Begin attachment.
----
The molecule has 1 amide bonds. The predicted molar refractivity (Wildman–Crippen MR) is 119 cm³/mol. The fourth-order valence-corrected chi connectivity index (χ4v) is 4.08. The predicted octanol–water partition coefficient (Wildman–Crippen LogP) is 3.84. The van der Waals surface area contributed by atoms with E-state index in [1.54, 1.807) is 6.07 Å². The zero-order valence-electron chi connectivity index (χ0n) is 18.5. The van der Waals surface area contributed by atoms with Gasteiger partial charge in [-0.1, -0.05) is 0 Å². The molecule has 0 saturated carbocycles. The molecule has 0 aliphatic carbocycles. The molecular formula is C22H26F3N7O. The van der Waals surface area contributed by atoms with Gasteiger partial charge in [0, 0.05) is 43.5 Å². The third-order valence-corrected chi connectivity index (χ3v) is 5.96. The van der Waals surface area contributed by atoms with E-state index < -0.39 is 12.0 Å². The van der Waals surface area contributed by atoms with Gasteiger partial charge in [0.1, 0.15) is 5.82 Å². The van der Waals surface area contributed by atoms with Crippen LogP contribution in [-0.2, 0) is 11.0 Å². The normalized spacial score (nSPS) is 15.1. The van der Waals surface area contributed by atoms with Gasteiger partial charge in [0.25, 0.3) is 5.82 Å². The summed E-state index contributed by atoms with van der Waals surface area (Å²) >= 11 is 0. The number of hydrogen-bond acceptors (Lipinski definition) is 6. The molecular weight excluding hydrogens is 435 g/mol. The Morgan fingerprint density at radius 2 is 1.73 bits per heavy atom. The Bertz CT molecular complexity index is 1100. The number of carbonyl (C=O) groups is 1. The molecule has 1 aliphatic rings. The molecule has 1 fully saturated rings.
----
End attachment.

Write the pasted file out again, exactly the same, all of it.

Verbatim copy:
The molecule has 1 amide bonds. The predicted molar refractivity (Wildman–Crippen MR) is 119 cm³/mol. The fourth-order valence-corrected chi connectivity index (χ4v) is 4.08. The predicted octanol–water partition coefficient (Wildman–Crippen LogP) is 3.84. The van der Waals surface area contributed by atoms with E-state index in [1.54, 1.807) is 6.07 Å². The zero-order valence-electron chi connectivity index (χ0n) is 18.5. The van der Waals surface area contributed by atoms with Gasteiger partial charge in [-0.1, -0.05) is 0 Å². The molecule has 0 saturated carbocycles. The molecule has 0 aliphatic carbocycles. The molecular formula is C22H26F3N7O. The van der Waals surface area contributed by atoms with Gasteiger partial charge in [0, 0.05) is 43.5 Å². The third-order valence-corrected chi connectivity index (χ3v) is 5.96. The van der Waals surface area contributed by atoms with E-state index < -0.39 is 12.0 Å². The van der Waals surface area contributed by atoms with Gasteiger partial charge in [0.1, 0.15) is 5.82 Å². The van der Waals surface area contributed by atoms with Crippen LogP contribution in [-0.2, 0) is 11.0 Å². The normalized spacial score (nSPS) is 15.1. The van der Waals surface area contributed by atoms with Gasteiger partial charge in [0.25, 0.3) is 5.82 Å². The summed E-state index contributed by atoms with van der Waals surface area (Å²) >= 11 is 0. The number of hydrogen-bond acceptors (Lipinski definition) is 6. The molecular weight excluding hydrogens is 435 g/mol. The Morgan fingerprint density at radius 2 is 1.73 bits per heavy atom. The Bertz CT molecular complexity index is 1100. The number of carbonyl (C=O) groups is 1. The molecule has 1 aliphatic rings. The molecule has 1 fully saturated rings.